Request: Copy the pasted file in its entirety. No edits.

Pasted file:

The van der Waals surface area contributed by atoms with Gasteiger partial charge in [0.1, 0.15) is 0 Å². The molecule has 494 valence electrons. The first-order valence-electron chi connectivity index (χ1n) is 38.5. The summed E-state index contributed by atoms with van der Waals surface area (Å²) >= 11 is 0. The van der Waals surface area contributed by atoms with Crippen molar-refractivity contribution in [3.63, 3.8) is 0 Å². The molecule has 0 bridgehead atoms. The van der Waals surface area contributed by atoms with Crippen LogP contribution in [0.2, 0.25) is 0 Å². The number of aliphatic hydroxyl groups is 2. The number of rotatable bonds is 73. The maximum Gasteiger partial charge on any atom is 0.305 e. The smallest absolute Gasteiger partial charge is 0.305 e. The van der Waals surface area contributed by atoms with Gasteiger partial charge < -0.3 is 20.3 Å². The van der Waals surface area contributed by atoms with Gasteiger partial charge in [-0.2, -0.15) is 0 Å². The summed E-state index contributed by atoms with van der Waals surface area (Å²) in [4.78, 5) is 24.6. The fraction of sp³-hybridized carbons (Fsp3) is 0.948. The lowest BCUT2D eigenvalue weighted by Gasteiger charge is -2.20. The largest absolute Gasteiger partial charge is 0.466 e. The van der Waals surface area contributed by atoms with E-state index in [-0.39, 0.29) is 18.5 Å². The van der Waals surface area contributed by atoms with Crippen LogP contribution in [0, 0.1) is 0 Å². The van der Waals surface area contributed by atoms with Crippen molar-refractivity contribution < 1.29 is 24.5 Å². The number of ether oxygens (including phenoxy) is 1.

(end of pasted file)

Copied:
The van der Waals surface area contributed by atoms with Gasteiger partial charge in [0.1, 0.15) is 0 Å². The molecule has 494 valence electrons. The first-order valence-electron chi connectivity index (χ1n) is 38.5. The summed E-state index contributed by atoms with van der Waals surface area (Å²) >= 11 is 0. The van der Waals surface area contributed by atoms with Crippen molar-refractivity contribution in [3.63, 3.8) is 0 Å². The molecule has 0 bridgehead atoms. The van der Waals surface area contributed by atoms with Crippen LogP contribution in [0.2, 0.25) is 0 Å². The number of aliphatic hydroxyl groups is 2. The number of rotatable bonds is 73. The maximum Gasteiger partial charge on any atom is 0.305 e. The smallest absolute Gasteiger partial charge is 0.305 e. The van der Waals surface area contributed by atoms with Gasteiger partial charge < -0.3 is 20.3 Å². The van der Waals surface area contributed by atoms with Gasteiger partial charge in [-0.2, -0.15) is 0 Å². The summed E-state index contributed by atoms with van der Waals surface area (Å²) in [4.78, 5) is 24.6. The fraction of sp³-hybridized carbons (Fsp3) is 0.948. The lowest BCUT2D eigenvalue weighted by Gasteiger charge is -2.20. The largest absolute Gasteiger partial charge is 0.466 e. The van der Waals surface area contributed by atoms with E-state index in [-0.39, 0.29) is 18.5 Å². The van der Waals surface area contributed by atoms with Crippen LogP contribution in [0, 0.1) is 0 Å². The van der Waals surface area contributed by atoms with Crippen molar-refractivity contribution < 1.29 is 24.5 Å². The number of ether oxygens (including phenoxy) is 1.